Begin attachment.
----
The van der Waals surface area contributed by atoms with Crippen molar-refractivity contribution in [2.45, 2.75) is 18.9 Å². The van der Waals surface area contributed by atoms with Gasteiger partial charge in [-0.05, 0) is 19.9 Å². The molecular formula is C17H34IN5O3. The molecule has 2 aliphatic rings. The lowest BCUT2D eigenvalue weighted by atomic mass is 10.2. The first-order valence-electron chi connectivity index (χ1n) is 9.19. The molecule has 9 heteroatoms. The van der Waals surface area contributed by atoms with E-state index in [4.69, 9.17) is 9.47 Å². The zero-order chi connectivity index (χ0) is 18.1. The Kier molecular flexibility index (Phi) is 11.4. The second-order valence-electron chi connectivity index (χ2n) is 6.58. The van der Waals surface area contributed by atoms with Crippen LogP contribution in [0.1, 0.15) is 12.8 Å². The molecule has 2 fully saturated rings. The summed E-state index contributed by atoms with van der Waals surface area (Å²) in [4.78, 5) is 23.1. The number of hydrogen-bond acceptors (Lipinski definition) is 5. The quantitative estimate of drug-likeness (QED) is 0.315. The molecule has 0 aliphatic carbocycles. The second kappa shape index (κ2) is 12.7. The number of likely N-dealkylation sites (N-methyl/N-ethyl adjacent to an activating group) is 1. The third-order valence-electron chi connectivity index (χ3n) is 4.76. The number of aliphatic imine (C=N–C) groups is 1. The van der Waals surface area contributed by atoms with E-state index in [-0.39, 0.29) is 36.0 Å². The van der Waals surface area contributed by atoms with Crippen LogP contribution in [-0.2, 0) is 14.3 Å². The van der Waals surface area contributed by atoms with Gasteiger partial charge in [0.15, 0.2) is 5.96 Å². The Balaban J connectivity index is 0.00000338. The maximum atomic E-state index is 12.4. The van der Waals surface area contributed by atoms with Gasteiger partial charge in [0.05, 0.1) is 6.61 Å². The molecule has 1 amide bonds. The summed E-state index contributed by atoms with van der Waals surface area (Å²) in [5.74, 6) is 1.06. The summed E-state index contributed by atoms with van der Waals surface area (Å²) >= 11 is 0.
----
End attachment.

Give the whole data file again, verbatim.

The van der Waals surface area contributed by atoms with Crippen molar-refractivity contribution in [2.45, 2.75) is 18.9 Å². The van der Waals surface area contributed by atoms with Gasteiger partial charge in [-0.05, 0) is 19.9 Å². The molecular formula is C17H34IN5O3. The molecule has 2 aliphatic rings. The lowest BCUT2D eigenvalue weighted by atomic mass is 10.2. The first-order valence-electron chi connectivity index (χ1n) is 9.19. The molecule has 9 heteroatoms. The van der Waals surface area contributed by atoms with E-state index in [4.69, 9.17) is 9.47 Å². The zero-order chi connectivity index (χ0) is 18.1. The Kier molecular flexibility index (Phi) is 11.4. The second-order valence-electron chi connectivity index (χ2n) is 6.58. The van der Waals surface area contributed by atoms with Crippen LogP contribution in [0.1, 0.15) is 12.8 Å². The molecule has 2 fully saturated rings. The summed E-state index contributed by atoms with van der Waals surface area (Å²) in [4.78, 5) is 23.1. The number of hydrogen-bond acceptors (Lipinski definition) is 5. The quantitative estimate of drug-likeness (QED) is 0.315. The molecule has 0 aliphatic carbocycles. The second kappa shape index (κ2) is 12.7. The number of likely N-dealkylation sites (N-methyl/N-ethyl adjacent to an activating group) is 1. The third-order valence-electron chi connectivity index (χ3n) is 4.76. The number of aliphatic imine (C=N–C) groups is 1. The van der Waals surface area contributed by atoms with E-state index in [-0.39, 0.29) is 36.0 Å². The van der Waals surface area contributed by atoms with Crippen LogP contribution in [-0.2, 0) is 14.3 Å². The van der Waals surface area contributed by atoms with Gasteiger partial charge in [0.15, 0.2) is 5.96 Å². The Balaban J connectivity index is 0.00000338. The maximum atomic E-state index is 12.4. The van der Waals surface area contributed by atoms with Gasteiger partial charge in [0.05, 0.1) is 6.61 Å². The molecule has 1 amide bonds. The summed E-state index contributed by atoms with van der Waals surface area (Å²) in [5.74, 6) is 1.06. The summed E-state index contributed by atoms with van der Waals surface area (Å²) >= 11 is 0.